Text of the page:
Secretary of the Commonwealth Bill Galvin predicts turnout of 1.85 million in Tuesday’s presidential primary, and suggests voters concerned about the coronavirus bring their own pen to the polls rather than using the pens everyone else uses. (CommonWealth)
Sen. Elizabeth Warren made her pre-Super Tuesday pitch on Boston Public Radio. (WGBH)
Pete Buttigieg and Amy Klobuchar both drop out of the presidential race and endorse Joe Biden, who is trying to coalesce the support of moderates and catch front-runner Bernie Sanders. (Boston Globe)
MassLive asks: What happens if you voted early in the presidential primary for a candidate who dropped out?
Boston Public Schools brace for release of a state review and recommendations of a district that has struggled on numerous fronts. (Boston Globe)
Massachusetts reports its second case of coronavirus. (MassLive) Colleges in Central Massachusetts are bringing students home from study abroad programs. (Telegram & Gazette) North Shore businesses report the coronavirus scare has been a “nuisance” but not critical so far, according to the Gloucester Daily Times.
Boston hospitals are preparing for a possible surge of coronavirus cases. (Boston Globe)
Providence Behavioral Health Hospital in Holyoke is ending all inpatient psychiatric services and laying off 200 people. (Daily Hampshire Gazette)
The Wampanoag weave their story through the Wampum Belt Project (Cape Cod Times)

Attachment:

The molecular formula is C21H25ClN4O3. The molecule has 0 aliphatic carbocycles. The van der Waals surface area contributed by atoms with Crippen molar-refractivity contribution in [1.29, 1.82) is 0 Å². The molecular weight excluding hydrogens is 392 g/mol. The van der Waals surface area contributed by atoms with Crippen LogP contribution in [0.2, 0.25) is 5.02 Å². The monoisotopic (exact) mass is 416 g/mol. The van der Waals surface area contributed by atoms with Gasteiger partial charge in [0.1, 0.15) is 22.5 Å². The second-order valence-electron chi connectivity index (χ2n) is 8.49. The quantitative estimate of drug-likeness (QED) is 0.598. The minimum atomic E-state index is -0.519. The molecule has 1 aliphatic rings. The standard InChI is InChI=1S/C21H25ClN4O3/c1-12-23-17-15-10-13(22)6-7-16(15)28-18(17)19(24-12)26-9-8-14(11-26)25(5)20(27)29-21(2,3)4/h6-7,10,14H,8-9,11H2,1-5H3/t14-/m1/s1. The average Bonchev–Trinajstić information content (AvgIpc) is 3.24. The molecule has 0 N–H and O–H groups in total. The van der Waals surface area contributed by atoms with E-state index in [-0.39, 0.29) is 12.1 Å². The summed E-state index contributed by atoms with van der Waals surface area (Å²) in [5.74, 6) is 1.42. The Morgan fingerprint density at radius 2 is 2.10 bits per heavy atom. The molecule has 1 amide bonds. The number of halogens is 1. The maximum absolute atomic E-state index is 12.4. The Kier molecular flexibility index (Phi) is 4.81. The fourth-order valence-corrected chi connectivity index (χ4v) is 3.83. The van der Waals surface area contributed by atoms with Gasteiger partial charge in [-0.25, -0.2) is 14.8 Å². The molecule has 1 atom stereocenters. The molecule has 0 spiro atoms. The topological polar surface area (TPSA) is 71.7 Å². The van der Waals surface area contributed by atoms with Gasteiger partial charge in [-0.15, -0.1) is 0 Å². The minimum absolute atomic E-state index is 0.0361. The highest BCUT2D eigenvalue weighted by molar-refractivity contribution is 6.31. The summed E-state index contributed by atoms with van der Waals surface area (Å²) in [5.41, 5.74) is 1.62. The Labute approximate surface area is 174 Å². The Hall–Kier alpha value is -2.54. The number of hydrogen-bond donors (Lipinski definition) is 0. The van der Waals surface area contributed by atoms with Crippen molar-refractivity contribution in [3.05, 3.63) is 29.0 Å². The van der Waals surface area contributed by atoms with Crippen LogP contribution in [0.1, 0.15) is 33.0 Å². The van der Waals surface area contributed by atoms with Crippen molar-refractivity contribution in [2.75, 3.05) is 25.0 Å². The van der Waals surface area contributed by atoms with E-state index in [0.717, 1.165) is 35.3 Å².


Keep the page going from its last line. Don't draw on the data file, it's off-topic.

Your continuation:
The MBTA pulled all new Orange Line cars from service this morning, citing a problem with their “bolsters,” the latest in a string of setbacks that have seen the new cars yanked for fixes. (Boston Globe) The Twitter stream is pretty entertaining.
The House transportation bill wants to raise fees on ride-sharing companies, but is insisting that new charges not be passed on to riders. (Boston Globe) A slew of amendments were filed to the bill, including one calling for the gas tax to be ratcheted up by 15 cents, not 5 cents, while increasing the earned income tax credit to offset the cost to lower-income workers. (Boston Herald) A Globe editorial voices support for the House bill.
A state push to promote the use of electric buses is facing obstacles. (State House News Service)
A coyote pack surrounds a woman and a large dog in Southborough. (MetroWest Daily News)
The US Supreme Court agrees to hear a case that threatens the Affordable Care Act. (AP)
The Department of Correction settles a lawsuit by agreeing to provide three inmates with medication assisted treatment for opioid addiction. (Gloucester Daily Times)
The Texas Tribune, one of the nation’s premier nonprofit news sites, hires two new top editors.
WWLP-22 News is returning to the Berkshires after an agreement was reached with Charter Communications. (MassLive)PASSINGS
Former GE CEO Jack Welch, who grew up in Salem and was a proud UMass Amherst graduate, died at age 84. The Gloucester Daily Times examines his business legacy. The Salem News remembers a “son of Salem.” Welch left a complicated legacy of outsized business success, combined with ruthlessness and a record of environmental despoliation. The latter isn’t mentioned in the Globe but is the Washington Post.